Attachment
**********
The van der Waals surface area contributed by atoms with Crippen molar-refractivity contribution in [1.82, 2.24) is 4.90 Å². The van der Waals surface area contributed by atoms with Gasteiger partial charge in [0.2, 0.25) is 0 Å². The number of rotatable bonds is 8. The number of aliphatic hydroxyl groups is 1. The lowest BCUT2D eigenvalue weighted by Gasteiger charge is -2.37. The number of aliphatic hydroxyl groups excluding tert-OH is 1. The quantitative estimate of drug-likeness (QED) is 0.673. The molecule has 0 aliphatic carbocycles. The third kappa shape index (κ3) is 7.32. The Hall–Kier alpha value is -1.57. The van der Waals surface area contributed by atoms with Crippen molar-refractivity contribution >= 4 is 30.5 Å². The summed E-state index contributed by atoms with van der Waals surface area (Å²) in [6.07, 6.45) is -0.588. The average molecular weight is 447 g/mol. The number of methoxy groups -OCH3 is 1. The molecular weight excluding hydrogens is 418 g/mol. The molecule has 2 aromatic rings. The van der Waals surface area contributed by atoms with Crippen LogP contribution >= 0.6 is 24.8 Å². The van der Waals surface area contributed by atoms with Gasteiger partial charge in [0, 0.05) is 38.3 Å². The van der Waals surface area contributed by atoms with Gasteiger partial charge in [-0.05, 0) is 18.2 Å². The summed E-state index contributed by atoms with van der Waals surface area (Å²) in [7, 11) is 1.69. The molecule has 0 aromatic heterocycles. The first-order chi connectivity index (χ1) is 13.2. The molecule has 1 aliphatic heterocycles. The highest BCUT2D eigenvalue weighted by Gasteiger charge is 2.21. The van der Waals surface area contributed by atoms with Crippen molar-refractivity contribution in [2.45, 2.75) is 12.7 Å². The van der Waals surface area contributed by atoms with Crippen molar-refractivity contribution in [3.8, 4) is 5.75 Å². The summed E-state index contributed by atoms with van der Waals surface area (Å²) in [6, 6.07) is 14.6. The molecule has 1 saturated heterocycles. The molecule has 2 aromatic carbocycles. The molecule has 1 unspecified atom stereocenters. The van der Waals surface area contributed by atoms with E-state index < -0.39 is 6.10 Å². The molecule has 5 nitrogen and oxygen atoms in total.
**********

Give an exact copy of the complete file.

The van der Waals surface area contributed by atoms with Crippen molar-refractivity contribution in [1.82, 2.24) is 4.90 Å². The van der Waals surface area contributed by atoms with Gasteiger partial charge in [0.2, 0.25) is 0 Å². The number of rotatable bonds is 8. The number of aliphatic hydroxyl groups is 1. The lowest BCUT2D eigenvalue weighted by Gasteiger charge is -2.37. The number of aliphatic hydroxyl groups excluding tert-OH is 1. The quantitative estimate of drug-likeness (QED) is 0.673. The molecule has 0 aliphatic carbocycles. The third kappa shape index (κ3) is 7.32. The Hall–Kier alpha value is -1.57. The van der Waals surface area contributed by atoms with Crippen molar-refractivity contribution >= 4 is 30.5 Å². The summed E-state index contributed by atoms with van der Waals surface area (Å²) in [6.07, 6.45) is -0.588. The average molecular weight is 447 g/mol. The number of methoxy groups -OCH3 is 1. The molecular weight excluding hydrogens is 418 g/mol. The molecule has 2 aromatic rings. The van der Waals surface area contributed by atoms with Crippen LogP contribution >= 0.6 is 24.8 Å². The van der Waals surface area contributed by atoms with Gasteiger partial charge in [0, 0.05) is 38.3 Å². The van der Waals surface area contributed by atoms with Gasteiger partial charge in [-0.05, 0) is 18.2 Å². The summed E-state index contributed by atoms with van der Waals surface area (Å²) in [7, 11) is 1.69. The molecule has 0 aromatic heterocycles. The first-order chi connectivity index (χ1) is 13.2. The molecule has 1 aliphatic heterocycles. The highest BCUT2D eigenvalue weighted by Gasteiger charge is 2.21. The van der Waals surface area contributed by atoms with Crippen molar-refractivity contribution in [2.45, 2.75) is 12.7 Å². The van der Waals surface area contributed by atoms with Crippen molar-refractivity contribution in [3.8, 4) is 5.75 Å². The summed E-state index contributed by atoms with van der Waals surface area (Å²) in [6, 6.07) is 14.6. The molecule has 1 saturated heterocycles. The molecule has 2 aromatic carbocycles. The molecule has 1 unspecified atom stereocenters. The van der Waals surface area contributed by atoms with E-state index < -0.39 is 6.10 Å². The molecule has 5 nitrogen and oxygen atoms in total.